“Thanks to previous opioid settlement funds, NJ CARES was able to announce several new programs in 2022, including the Child Trauma Response Initiative and Opt for Help and Hope,” said Kelly E. Levy, acting director of the Office of the New Jersey Coordinator for Addiction Responses and Enforcement Strategies. “In 2023 and beyond, we are hoping to launch new initiatives and continue our efforts to tackle the opioid crisis with these additional settlement funds.”

“This new settlement will enhance our continued efforts to save lives, connect New Jerseyans to support and treatment, and improve prevention efforts, while further holding those entities who played a role in sparking this epidemic accountable,” Human Services Commissioner Sarah Adelman said. “I thank Attorney General Platkin for taking steps to ensure New Jersey receives these resources and look forward to working with the Opioid Recovery and Remediation Advisory Council to ensure settlement funds are used effectively. The goal, as always, is to find ways to save lives and quell this epidemic.”

The settlements with CVS, Walgreens and Walmart resolve allegations that the pharmacy chains helped fuel the opioid epidemic by ignoring red flags that prescriptions were being diverted into illegal trafficking. In addition to the financial settlements, the pharmacies have agreed to court-ordered injunctive relief that requires the pharmacies to monitor, report and share data about suspicious activity related to opioid prescriptions.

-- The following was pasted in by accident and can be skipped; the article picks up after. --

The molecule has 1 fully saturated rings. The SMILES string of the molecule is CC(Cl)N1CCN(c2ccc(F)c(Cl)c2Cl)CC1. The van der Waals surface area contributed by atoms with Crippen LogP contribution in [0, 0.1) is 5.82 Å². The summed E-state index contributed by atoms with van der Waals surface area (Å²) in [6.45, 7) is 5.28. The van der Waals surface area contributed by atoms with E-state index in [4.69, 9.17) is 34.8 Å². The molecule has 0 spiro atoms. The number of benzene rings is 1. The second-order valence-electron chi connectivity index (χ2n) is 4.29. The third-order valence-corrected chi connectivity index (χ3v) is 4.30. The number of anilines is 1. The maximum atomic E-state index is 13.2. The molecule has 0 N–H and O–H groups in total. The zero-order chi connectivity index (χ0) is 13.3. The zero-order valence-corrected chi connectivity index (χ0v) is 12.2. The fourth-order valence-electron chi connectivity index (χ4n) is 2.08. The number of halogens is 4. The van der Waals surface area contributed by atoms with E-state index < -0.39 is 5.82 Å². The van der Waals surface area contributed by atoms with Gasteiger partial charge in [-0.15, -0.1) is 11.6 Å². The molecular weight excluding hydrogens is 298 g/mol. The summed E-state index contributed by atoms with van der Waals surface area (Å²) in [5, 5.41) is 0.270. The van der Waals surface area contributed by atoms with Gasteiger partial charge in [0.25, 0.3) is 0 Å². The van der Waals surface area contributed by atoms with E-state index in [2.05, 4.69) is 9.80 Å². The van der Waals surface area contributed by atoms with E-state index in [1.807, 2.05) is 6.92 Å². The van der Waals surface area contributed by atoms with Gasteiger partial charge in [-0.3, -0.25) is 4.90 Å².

The payments from the pharmacies are structured to ensure critical support in early years, as well as sustained resources over time. Most of Walmart’s settlement amount will be paid during the first year; CVS’ settlement payments will be spread over 10 years; and Walgreens’ settlement payments will be spread over 15 years.

The settlements reached with Allergan and Teva resolve allegations that the drugmakers helped fuel the U.S. opioid epidemic by overstating the painkillers’ benefits, downplaying the risk of addiction and failing to maintain controls to prevent opioid misuse. Teva, an Israel-based drug manufacturer, makes Actiq and Fentora, which are branded fentanyl products for cancer pain, as well as a number of generic opioids, including oxycodone. Ireland-based Allergan formerly made Norco- and Kadian-branded and generic opioids; the company sold its generics portfolio, including opioid products, to Teva in 2016.

In addition to the financial settlements, Allergan and Teva have agreed to injunctive relief strictly limiting the marketing, promotion, sale and distribution of opioids. The companies have also agreed to provide documents and funding for a document repository, and Teva has agreed to a monitor who will enforce compliance with the injunctive relief terms for a period of five years. Allergan’s settlement payments will be spread over seven years, and Teva’s settlement payments will be spread over 13 years.